Since 2004, the Private Attorneys General Act (“PAGA”) has been a thorn in the side of employers in the State of California. Indeed, there are approximately 17 PAGA actions filed every day in the state. A PAGA claim allows a single employee, who alleges a single labor code violation, to step into the shoes of the state and file a “representative” action on behalf of all other employees for a countless number of other violations all as predicates for liability against a single employer. The default penalties are $100 for each aggrieved employee for each pay period and $200 for each aggrieved employee for each pay period for each subsequent violation. Although the penalties are modest for an individual claim, an aggrieved employee can stack numerous violations on behalf of numerous employees leading to an extremely high dollar value case. The risks employers face in these PAGA actions can often exceed the value of the business itself. Despite multiple attempts to narrow down the exposure for PAGA claims, the California legislature and courts have refused to clean up the mess. To make matters worse, in 2014, the California Supreme Court issued its decision in Iskanian v. CLS Transportation Los Angeles, LLC, 59 Cal. 4th 348 (2014) (“Iskanian”) wherein it held that PAGA waivers in arbitration agreements – which prevent employees from litigating representative actions – were unenforceable. The end result is that since 2014, employers in California could not force PAGA claims into arbitration on an individual basis.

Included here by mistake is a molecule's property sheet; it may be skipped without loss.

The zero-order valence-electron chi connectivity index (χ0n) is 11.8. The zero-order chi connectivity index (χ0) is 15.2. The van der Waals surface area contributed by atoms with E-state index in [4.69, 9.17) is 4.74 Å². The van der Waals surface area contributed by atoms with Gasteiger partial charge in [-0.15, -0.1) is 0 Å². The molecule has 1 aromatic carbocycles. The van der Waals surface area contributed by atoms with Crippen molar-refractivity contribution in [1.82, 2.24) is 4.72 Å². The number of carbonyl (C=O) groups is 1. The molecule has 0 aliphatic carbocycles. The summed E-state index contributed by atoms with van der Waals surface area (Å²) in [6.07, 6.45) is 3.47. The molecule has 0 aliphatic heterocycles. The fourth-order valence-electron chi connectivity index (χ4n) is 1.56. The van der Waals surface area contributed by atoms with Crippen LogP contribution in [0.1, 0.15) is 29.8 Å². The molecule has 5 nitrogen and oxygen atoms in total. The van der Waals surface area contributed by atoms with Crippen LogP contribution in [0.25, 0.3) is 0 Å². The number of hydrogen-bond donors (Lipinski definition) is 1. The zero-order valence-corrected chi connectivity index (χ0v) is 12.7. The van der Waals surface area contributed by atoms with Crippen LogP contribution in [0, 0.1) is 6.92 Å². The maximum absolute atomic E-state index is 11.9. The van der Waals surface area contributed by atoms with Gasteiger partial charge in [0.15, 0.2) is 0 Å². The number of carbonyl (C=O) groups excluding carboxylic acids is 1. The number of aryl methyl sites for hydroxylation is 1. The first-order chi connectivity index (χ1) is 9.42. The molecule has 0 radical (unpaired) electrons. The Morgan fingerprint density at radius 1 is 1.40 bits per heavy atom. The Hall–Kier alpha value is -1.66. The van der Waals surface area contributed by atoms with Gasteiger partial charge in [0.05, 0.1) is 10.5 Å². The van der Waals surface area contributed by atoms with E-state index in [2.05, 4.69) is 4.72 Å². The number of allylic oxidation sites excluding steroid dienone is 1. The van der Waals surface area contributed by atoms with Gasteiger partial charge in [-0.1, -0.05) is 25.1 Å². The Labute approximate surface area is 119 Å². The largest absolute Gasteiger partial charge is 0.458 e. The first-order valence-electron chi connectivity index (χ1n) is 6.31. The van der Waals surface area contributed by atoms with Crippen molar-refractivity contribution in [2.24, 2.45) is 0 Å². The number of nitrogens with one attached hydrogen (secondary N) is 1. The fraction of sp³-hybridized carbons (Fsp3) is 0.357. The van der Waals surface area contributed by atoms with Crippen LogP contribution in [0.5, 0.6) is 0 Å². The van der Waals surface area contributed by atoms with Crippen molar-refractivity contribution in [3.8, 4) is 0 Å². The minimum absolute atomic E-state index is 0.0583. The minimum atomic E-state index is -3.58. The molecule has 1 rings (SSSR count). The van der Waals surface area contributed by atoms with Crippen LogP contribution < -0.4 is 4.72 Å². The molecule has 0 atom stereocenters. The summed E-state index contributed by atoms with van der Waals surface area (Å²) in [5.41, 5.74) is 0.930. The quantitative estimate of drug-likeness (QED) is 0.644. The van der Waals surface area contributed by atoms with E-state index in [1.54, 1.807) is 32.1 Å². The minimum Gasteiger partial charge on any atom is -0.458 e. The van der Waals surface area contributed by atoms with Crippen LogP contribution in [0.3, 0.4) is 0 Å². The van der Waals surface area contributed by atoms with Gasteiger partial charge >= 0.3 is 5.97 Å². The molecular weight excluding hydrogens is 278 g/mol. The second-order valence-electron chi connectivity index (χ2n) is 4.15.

That changed yesterday when the U.S. Supreme Court issued its ruling in Viking River Cruises, Inc. v. Moriana, 596 U.S. _______ (2022) (“Viking River”). To learn more, click here.